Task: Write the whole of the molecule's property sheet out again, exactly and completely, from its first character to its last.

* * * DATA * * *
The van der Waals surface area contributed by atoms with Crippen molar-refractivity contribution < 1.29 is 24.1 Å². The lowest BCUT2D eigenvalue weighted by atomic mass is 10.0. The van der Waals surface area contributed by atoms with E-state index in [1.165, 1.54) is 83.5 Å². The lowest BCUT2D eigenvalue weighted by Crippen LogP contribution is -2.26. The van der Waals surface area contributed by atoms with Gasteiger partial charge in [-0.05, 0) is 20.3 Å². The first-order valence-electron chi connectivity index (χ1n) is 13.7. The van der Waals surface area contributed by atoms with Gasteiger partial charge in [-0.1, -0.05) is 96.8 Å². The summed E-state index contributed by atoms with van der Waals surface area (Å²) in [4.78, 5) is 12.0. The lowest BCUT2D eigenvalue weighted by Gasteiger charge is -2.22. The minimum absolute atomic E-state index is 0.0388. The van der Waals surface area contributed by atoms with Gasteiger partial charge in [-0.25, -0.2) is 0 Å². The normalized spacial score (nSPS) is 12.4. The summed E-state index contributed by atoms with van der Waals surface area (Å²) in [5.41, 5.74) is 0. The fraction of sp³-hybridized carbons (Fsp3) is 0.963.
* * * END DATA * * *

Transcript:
The van der Waals surface area contributed by atoms with Crippen molar-refractivity contribution < 1.29 is 24.1 Å². The lowest BCUT2D eigenvalue weighted by atomic mass is 10.0. The van der Waals surface area contributed by atoms with E-state index in [1.165, 1.54) is 83.5 Å². The lowest BCUT2D eigenvalue weighted by Crippen LogP contribution is -2.26. The van der Waals surface area contributed by atoms with Gasteiger partial charge in [-0.05, 0) is 20.3 Å². The first-order valence-electron chi connectivity index (χ1n) is 13.7. The van der Waals surface area contributed by atoms with Gasteiger partial charge in [-0.1, -0.05) is 96.8 Å². The summed E-state index contributed by atoms with van der Waals surface area (Å²) in [4.78, 5) is 12.0. The lowest BCUT2D eigenvalue weighted by Gasteiger charge is -2.22. The minimum absolute atomic E-state index is 0.0388. The van der Waals surface area contributed by atoms with Gasteiger partial charge in [-0.25, -0.2) is 0 Å². The normalized spacial score (nSPS) is 12.4. The summed E-state index contributed by atoms with van der Waals surface area (Å²) in [5.41, 5.74) is 0. The fraction of sp³-hybridized carbons (Fsp3) is 0.963.